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Tea-loving nation warms to coffee's call

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  • Jamaica Blue Mountain Coffee is displayed at the China International Import Expo in Shanghai last month. [Photo/Xinhua]

    For Zhang Yalin, an auditor at an accounting company in Guomao, Beijing''''''''''''''''s upmarket central business district, grabbing a latte from a cafe in her office building marks the start of her work day.

    Zhang is one of a growing number of Chinese who have started to habitually consume the caffeinated beverage, and they are helping make the nation''''''''''''''''s market for the drink the fastest-growing in the world.

    Although most Chinese associate coffee with Western lifestyles, they are increasingly warming to it, especially in large cities like Beijing, Shanghai and Guangzhou, capital of Guangdong province. Coffee consumption in the country rose from 26,000 metric tons in 2006 to 128,000 tons in 2016.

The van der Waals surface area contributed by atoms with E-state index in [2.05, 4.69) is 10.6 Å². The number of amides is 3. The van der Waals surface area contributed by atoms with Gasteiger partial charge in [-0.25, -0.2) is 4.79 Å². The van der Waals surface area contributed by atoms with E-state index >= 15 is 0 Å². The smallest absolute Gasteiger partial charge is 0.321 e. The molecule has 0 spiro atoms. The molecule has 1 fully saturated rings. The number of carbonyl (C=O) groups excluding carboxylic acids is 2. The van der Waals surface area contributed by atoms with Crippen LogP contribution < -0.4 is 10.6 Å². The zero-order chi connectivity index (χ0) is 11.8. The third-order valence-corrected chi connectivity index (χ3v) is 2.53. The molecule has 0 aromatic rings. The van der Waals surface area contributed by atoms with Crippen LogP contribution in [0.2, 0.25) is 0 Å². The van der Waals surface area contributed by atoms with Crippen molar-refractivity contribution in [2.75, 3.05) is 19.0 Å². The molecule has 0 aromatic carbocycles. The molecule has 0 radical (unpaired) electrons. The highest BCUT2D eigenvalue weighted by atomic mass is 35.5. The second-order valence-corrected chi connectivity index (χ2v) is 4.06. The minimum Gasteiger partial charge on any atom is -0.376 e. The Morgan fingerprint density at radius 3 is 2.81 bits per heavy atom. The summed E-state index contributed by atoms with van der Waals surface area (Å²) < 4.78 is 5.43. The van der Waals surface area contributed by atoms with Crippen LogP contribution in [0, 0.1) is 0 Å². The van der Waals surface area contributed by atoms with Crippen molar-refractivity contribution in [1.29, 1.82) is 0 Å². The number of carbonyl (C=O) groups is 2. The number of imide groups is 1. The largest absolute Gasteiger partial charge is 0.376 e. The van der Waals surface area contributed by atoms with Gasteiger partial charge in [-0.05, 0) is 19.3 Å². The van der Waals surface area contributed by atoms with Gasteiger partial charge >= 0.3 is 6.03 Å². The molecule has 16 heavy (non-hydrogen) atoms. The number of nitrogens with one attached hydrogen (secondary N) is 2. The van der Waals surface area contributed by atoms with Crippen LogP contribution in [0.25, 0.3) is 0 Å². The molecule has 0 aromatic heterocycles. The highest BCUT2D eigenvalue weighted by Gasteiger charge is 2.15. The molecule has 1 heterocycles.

Wu Jiahang, who has worked in the industry for more than 20 years, said that two decades ago most Chinese did not appreciate just how delicious coffee is.

    "When I arrived in China for the first time in 2000, I brought coffee from Colombia as a gift, and people thought it had gone bad due to the sour taste," said Wu, who was born and raised in the South American country.

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    When he was appointed chief representative of the Colombian Coffee Growers'''''''''''''''' Federation for Greater China to promote coffee beans from his country, Wu said many Colombians, especially coffee growers, initially did not believe that their beans could be sold to China.

    But within years, more coffee-growing countries began to sell their beans to the country, lining up to secure a slice of the market where the growing middle class was seeking its caffeine fix.

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pubdate:2022-01-19 | postnum () | copyToClipBoard | print